first club gig tonight: advice?
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  1. #1
    Tech Wizard
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    Default first club gig tonight: advice?

    It's not that glorious, my friends and I have organized our own gig at a local club let us use their facilities (hey, free promotion and good business for them)

    I'm playing a closing set, trance, progressive house/trance. Do you guys have any tips? Sound-wise, how to keep the volumes not too loud? How do I stay fresh and not get tired (have to be there at 8:30 for a sound check but not playing till 12:30)? How do I keep my hearing? How do I hear what I'm doing in my headphones? (last time at a house party I was next to a speaker and had to turn headphone volume all the way up - bad for hearing)

  2. #2

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    Wear ear plugs during everyone else's sets. That can be a big help. I have the same problem with having to turn up the headphone way too much, so it may be that my headphones don't dampen the outside noise enough, or maybe I'm too close to my PA.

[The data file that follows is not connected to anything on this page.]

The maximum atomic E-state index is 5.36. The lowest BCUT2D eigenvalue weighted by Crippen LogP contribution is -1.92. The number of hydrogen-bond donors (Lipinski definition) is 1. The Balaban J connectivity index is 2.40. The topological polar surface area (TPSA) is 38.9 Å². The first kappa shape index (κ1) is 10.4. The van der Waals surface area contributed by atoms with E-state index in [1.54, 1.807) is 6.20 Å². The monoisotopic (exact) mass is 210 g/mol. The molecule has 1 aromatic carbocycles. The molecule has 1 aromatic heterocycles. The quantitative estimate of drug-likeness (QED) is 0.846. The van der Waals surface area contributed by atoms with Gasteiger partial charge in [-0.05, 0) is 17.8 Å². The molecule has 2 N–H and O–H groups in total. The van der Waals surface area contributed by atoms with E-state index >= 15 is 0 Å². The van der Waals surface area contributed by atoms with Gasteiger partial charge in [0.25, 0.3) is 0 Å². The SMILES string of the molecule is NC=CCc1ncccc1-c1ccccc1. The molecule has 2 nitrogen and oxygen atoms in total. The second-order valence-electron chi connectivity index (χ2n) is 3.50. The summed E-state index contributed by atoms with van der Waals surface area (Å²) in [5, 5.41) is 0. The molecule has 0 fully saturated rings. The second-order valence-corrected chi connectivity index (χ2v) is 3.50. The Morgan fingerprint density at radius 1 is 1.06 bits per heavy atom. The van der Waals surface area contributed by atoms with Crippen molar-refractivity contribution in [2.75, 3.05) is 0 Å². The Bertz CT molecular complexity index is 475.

Are you bringing your own PA, or using their's? If they have a sound guy there to set you up, you shouldn't have a problem. Just make sure that you have enough head room in the main mixer to raise the volume for your final set. Basically what this means is that you want the volume of the sound system set for louder than you would ever need to go. That way you can control the volume on your mixer, and as you turn it up you will not have to worry about clipping the signal at your mixer. If you do start clipping the songs, but the volume needs to go louder, keep the master gain on your mixer low enough to keep the sound clean, then turn up the gain on the main PA (or have the sound guy do it).